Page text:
Phase 4: Recession

Anyone remember 2008? The vacancy rate was increasing, and new completions were being delivered to the market. The new construction came to a halt, but it was too late. There was a double whammy — less renters with the addition of new inventory. Rental rates, as well as occupancy, continued to plummet, and this accelerated the downturn in real estate values.

Let’s turn our attention to underwriting these deals and how you can “buy right.” The first step to buying right is to analyze a deal based on actual numbers. Ask the broker for the last 12 months of trailing profit and loss figures. If the broker can’t provide you with a profit and loss, either move onto the next deal OR try to obtain the last three months of gross income.

Next, I will create an estimate of what the expenses should be and perform a rudimentary analysis based on these estimates. I know in my market, it costs me around $3,600 per unit to run a property, and investors need to learn how much it costs to run a property in their market. I have also used the rule of thumb for operating expenses as 50% of gross income to perform a quick calculation. For example, if a property is grossing $10,000 per month, I will estimate expenses to be around $5,000.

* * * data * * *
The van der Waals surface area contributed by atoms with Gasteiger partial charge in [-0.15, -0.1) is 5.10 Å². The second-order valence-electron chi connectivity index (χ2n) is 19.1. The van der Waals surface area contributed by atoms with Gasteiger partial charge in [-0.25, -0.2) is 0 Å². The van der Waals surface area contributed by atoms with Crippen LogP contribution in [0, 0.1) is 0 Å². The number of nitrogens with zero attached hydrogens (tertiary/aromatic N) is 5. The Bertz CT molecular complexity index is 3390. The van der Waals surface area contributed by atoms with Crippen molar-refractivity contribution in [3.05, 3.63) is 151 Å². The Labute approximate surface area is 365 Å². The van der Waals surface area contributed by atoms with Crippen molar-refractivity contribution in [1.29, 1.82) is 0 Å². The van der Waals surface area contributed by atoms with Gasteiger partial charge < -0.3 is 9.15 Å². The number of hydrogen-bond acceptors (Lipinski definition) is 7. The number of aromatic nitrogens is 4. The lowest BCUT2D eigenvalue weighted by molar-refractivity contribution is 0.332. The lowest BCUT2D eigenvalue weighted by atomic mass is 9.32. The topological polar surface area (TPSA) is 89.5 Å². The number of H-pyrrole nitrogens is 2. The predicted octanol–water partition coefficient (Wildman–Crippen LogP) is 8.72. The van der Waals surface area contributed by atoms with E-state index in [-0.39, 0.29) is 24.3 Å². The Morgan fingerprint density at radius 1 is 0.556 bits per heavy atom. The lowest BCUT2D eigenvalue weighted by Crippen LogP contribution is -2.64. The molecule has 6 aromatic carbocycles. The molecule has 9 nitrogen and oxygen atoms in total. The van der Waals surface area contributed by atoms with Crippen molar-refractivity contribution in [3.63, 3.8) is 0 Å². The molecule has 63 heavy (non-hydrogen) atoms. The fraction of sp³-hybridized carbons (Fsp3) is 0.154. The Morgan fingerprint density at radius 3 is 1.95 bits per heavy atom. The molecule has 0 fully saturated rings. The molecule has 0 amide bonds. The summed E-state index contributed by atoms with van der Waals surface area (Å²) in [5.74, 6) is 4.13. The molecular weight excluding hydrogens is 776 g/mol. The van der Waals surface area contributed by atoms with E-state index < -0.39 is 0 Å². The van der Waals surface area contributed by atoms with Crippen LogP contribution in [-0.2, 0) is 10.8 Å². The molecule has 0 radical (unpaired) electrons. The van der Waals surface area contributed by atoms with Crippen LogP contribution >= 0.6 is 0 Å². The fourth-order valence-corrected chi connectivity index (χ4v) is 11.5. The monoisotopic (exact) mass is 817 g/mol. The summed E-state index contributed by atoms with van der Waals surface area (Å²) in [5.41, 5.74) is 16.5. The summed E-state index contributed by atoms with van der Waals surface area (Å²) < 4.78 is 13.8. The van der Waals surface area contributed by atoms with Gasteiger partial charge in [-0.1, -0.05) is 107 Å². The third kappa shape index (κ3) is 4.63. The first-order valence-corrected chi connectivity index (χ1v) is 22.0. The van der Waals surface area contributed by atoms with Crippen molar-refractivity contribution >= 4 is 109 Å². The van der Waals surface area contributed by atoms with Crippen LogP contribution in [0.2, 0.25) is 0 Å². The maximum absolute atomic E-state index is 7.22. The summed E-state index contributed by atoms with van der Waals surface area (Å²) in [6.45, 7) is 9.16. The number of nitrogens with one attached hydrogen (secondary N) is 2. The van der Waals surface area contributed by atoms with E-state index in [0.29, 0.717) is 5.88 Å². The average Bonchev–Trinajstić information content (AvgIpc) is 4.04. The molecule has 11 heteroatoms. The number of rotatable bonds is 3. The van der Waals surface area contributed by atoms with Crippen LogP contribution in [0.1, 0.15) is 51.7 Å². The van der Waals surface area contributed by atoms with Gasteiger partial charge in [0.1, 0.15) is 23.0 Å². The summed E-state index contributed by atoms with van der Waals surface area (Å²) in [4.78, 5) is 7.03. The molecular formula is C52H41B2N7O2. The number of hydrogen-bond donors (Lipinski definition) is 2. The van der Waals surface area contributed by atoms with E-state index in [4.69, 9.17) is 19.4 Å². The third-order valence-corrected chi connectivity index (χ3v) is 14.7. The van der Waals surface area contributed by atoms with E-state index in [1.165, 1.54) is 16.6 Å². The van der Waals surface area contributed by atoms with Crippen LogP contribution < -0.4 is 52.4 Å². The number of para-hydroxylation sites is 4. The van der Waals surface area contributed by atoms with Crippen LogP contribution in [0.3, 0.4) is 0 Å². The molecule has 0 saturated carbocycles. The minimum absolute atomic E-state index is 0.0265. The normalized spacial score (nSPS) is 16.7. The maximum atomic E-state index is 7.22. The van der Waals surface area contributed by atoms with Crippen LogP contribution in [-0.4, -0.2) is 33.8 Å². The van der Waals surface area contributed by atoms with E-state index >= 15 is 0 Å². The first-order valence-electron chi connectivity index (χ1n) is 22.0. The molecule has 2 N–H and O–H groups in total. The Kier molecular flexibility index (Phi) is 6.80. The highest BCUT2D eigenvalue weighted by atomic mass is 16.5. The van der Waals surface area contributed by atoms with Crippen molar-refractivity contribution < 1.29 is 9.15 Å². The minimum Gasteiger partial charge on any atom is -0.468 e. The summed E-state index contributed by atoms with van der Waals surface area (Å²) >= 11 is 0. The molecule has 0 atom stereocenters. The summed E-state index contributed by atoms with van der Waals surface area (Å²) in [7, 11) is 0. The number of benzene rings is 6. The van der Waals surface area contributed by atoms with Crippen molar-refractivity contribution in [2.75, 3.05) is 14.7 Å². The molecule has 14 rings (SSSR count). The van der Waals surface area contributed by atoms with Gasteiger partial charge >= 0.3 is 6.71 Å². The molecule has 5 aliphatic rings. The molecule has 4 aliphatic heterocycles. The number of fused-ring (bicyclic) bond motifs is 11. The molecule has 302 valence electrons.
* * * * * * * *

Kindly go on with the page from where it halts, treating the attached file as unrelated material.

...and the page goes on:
Once I have calculated income and expenses, I arrive at the net operating income (NOI) by subtracting income by expenses. Visit our previous article on BiggerPockets that discussed how to calculate value using the net operating income.

I focus on three criteria when investing in multifamily assets.

Cash on Cash Return